Counting Every Penny: The Mortgage Market Review

Apr 25, 2014   //   by Keith McDonald   //   Lending Guide  //  Comments Off on Counting Every Penny: The Mortgage Market Review

Mortgage Market Review

How much do you spend on milk every month? How much do you spend at the hairdressers? These are the sort of intrusive questions you could soon face when you apply for a mortgage.

Under new rules due to come into effect from tomorrow (26th April), lenders will be quizzing new mortgage applicants about their lifestyle and spending habits to determine whether or not whether they can afford a mortgage.

The changes, which form part of the Mortgage Market Review, are designed to put an end to high-risk lending and protect buyers from taking out loans that they might struggle to repay if their circumstances change.

What’s the Mortgage Market Review About?

In recent decades, loan decisions have been granted almost exclusively on the basis of an applicant’s income. But buyers with large expenses such as childcare fees or high commuting costs may face affordability problems that cannot be deduced from their income alone.

So lenders will now have to conduct interviews with new mortgage applicants to determine their income and expenditure in more detail.

Will There Be Delays, or Higher Costs?

The review will undoubtedly cause a few delays in the opening months. Some lenders have already reported that their advisors in city-centre branches and high-demand areas are fully booked for the foreseeable future. So if you’re currently house hunting and you haven’t yet sourced a lender, you might wish to bear this in mind.

There are also concerns that lenders will push up rates or fees, either to cover the additional cost incurred by the new regulations or to stem the flow of applications so that they don’t get overrun by the workload.

The Nationwide Building Society has created a workaround by offering interviews via video-link to connect customers with advisors in other parts of the country. It’s an approach that could reap rewards if buyers are not willing to risk missing out on their ideal property.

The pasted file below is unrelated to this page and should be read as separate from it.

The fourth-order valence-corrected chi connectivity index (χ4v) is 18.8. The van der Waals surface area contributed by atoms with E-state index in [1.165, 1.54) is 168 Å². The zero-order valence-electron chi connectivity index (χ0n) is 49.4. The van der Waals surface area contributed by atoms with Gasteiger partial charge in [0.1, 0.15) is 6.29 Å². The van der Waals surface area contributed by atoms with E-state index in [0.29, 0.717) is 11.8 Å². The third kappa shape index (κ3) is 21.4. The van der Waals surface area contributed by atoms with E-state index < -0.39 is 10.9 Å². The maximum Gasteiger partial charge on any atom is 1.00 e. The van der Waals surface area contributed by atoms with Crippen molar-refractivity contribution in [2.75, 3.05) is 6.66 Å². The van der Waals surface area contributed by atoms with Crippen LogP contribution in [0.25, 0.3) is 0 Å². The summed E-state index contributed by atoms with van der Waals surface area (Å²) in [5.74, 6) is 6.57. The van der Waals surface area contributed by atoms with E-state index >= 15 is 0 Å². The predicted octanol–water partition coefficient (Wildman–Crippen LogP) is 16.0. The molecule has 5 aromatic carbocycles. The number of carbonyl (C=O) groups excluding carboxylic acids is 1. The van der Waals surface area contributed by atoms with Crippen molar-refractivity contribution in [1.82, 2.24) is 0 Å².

What Will Be Asked?

The other issue, of course, is how up-close and personal lenders decide to get. With many already following the tougher new rules, it’s evident that some are digging extraordinarily deep into spending habits as part of the new assessment.

The Monmouthshire Building Society, which has offered some of the cheapest variable-rate loans for first-time buyers this year, has issued guidance on what its affordability questions are likely to include.

It says it will ask about the occupants that will be living in the mortgaged property. If there are dependent children, it will seek clarification of childcare costs. It will also ask for details of major travel expenses.

Sample Questions: Monmouthshire Building Society

  1. Do you have childcare costs for dependent children?
  2. Details about the occupants living in the mortgaged property.
  3. Are there any significant travel expenses such as rail season tickets?

Monmouthshire Building Society

I’m Self-Employed / A Low-Earner. Will I Be Negatively Affected?

Local lenders believe that not a great deal will change in the way they approach applications. But there are concerns that applicants who normally struggle to get accepted for a mortgage – the self-employed or low earners, for example – could find it even tougher once the new rules are implemented.

Paul Winter, chief executive of the Ipswich Building Society, says that for these groups, a good credit file may not be enough to pass the new affordability process.

Some lenders will not allow applicants to verify their own expenditure, he said. Instead, they rely on a statistical model, much as a energy supplier does when it determines a new client’s monthly payments. This could be a barrier for prudent individuals who spend within their means, he said.

I’d urge borrowers to carefully review their financial position before applying for a mortgage and to find a lender that will let them verify their own expenditure rather than relying on a computer model.

Read the full Q&A with Paul Winter here.

Monmouthshire BS says that self-employed clients will need to provide the last 2 year’s trading accounts or an SA302 form. It will then confirm the figures with the client’s accountant.

What Will Applicants Need to Provide?

  1. 3 payslips.
  2. P60 form.
  3. 3 previous bank statements.
  4. Proof of savings.
  5. Self-employed clients: the last 2 year’s trading accounts or an SA302 form.

The Ipswich BS has said it is determined to help the so-called ‘mortgage misfits’ who would otherwise be disadvantaged by the new regulations. It has released an infographic to inform customers about the issues they face and how it will support affected customers.

Ipswich Mortgage Misfits Banner

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